They’re not as trendy as probiotic drinks but home-made yoghurt or sauerkraut will do a better job at boosting gut health, says a leading doctor.
Medic and broadcaster Dr Michael Mosley makes the claims in his book The Clever Guts Diet, serialised exclusively in the Mail, starting tomorrow with a free glossy magazine.
Yoghurt drinks such as Yakult and Actimel – known as probiotics – have become a common sight on supermarket shelves.
Dr Mosley recommends fermented cabbage – such as sauerkraut, popular in central Europe, and kimchi from Korea. Like cultured home-made yoghurt, it is bursting with probiotics
The drinks contain ‘friendly bacteria’. They are intended to boost the levels in our guts of beneficial bacteria, which increasingly have been found to play a major role in regulating our weight and immune system and producing hormones and chemicals that can influence our mood.
Dr Mosley, who has presented many BBC science programmes including Trust Me I’m A Doctor, warns that there is ‘a lot of hype’ around probiotics.
He says the best way to boost beneficial bacteria is through eating homemade yoghurt, easily made using a litre of full-fat milk, a thermos flask and a teaspoon of plain yoghurt as a starter culture.
He writes: ‘There’s a lot of hype around probiotics, with lots of different supplements being advertised on the internet and in health food shops.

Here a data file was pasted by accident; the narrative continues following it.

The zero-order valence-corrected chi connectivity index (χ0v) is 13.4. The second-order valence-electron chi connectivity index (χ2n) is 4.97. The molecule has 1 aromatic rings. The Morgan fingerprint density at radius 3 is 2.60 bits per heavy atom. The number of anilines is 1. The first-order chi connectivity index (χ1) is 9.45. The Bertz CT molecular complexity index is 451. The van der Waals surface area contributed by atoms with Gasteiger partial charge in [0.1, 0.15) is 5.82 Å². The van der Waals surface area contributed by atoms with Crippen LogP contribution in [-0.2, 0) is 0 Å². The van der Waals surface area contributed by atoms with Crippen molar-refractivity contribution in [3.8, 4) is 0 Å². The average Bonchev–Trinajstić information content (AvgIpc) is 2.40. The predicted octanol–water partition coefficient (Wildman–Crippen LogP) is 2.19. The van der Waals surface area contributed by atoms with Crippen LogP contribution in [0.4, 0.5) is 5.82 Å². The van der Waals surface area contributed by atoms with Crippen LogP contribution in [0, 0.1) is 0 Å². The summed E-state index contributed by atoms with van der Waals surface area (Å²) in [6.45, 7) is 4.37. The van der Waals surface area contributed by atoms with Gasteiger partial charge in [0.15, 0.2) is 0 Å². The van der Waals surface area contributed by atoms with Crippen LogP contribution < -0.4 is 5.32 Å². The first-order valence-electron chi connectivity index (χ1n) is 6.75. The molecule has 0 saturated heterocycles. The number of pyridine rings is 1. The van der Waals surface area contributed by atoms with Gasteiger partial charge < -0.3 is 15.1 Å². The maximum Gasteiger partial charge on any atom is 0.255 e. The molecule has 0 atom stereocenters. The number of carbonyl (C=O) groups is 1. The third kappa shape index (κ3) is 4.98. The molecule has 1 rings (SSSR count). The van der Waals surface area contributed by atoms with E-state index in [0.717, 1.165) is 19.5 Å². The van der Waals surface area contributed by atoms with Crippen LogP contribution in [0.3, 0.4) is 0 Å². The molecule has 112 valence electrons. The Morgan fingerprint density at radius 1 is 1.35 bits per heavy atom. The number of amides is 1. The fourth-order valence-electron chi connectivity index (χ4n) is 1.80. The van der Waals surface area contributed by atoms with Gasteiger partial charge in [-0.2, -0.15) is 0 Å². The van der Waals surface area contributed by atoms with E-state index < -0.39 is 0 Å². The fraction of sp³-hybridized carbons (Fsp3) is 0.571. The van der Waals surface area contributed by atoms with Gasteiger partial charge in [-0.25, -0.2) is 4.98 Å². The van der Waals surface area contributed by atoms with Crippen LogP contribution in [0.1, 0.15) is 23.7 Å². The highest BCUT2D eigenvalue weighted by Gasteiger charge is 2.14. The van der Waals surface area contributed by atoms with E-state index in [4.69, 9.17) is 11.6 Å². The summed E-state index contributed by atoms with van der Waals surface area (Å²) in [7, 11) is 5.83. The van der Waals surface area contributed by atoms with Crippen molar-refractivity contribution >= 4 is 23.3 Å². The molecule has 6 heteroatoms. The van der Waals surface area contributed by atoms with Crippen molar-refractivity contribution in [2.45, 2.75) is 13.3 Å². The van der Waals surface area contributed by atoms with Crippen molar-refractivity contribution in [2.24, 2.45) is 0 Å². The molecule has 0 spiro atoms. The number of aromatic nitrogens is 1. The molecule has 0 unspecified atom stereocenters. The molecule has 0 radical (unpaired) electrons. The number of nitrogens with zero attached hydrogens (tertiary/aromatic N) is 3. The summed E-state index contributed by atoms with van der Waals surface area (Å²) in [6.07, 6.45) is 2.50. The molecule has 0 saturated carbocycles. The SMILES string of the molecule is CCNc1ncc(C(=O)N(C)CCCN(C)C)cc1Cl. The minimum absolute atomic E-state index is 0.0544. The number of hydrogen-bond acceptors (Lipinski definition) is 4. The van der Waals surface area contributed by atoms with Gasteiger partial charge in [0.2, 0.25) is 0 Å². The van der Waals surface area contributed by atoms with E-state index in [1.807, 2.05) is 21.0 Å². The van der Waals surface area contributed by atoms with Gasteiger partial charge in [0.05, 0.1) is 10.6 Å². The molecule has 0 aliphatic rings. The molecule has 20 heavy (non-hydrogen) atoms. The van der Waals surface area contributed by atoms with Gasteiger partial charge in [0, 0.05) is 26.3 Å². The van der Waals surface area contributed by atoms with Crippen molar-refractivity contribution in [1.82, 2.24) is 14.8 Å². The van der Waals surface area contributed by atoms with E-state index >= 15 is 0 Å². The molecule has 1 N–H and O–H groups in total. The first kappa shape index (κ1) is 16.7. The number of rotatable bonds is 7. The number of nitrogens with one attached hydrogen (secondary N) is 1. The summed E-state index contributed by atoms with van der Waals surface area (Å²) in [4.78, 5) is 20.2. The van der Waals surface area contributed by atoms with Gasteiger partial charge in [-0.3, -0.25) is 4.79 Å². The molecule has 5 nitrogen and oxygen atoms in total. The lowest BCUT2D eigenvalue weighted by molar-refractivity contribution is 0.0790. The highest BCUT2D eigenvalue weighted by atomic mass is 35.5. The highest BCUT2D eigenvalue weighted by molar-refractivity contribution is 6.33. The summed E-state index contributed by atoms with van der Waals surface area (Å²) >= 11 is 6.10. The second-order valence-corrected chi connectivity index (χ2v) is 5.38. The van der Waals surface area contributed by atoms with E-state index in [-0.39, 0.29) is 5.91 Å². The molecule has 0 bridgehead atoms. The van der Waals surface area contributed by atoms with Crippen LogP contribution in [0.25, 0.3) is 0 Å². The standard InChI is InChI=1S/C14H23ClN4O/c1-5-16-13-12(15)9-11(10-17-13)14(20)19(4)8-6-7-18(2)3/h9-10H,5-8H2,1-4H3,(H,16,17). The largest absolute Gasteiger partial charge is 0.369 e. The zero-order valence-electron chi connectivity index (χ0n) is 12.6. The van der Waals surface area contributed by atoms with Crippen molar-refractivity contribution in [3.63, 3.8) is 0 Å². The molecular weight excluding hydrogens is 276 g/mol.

‘Only a few have decent science behind them. I think the best way to top up your levels of “good” bacteria is homemade yoghurt.’ Discussing the claims of popular probiotics, he said: ‘The response of most experts I’ve spoken to has been scepticism, particularly when it comes to so-called probiotic yoghurts like Yakult or Actimel.
Yoghurts contain ‘friendly bacteria’ meant to boost the levels in our guts of beneficial bacteria
‘These are yoghurts with “added bacteria”. The clever thing the manufacturers did was fund research into the potential health benefits of their products, on the back of which they were heavily promoted around the world.
‘But when scientists from the European Food Safety Authority looked at some of these claims they were not convinced. On Yakult’s or Actimel’s UK websites, you will see they mention that their products contain lots of Lactobacillus [a beneficial type of bacteria] but they are careful not to make specific health claims.’
As well as homemade yoghurt, Dr Mosley recommends fermented cabbage – such as sauerkraut, popular in central Europe, and kimchi from Korea.
He also extols the benefits of apple cider vinegar. Experiments he has been involved in with Dr James Brown of Aston University show that a spoonful before meals helps control blood sugar levels and blood sugar spikes and leads to a 10 per cent decrease in cholesterol. It has this effect because there are many active molecules from the fruit in apple vinegar that are not found in malt vinegar.
Dr Mosley has been at the forefront of popularising new ideas about our digestive system.
In the 1990s, many in the medical establishment refused to accept that stomach ulcers could be caused by bacteria rather than stress. A reviewer in the BMJ said a film Dr Mosley made on the subject was ‘one-sided and tendentious’.
But vindication came in 2004 when the doctors he championed, Barry Marshall and Robin Warren, won the Nobel Prize for medicine.
Medic and broadcaster Dr Michael Mosley (left) has a new book, The Clever Guts Diet. The book is set to be exclusively serialised by the Mail in a new glossy magazine (right) and online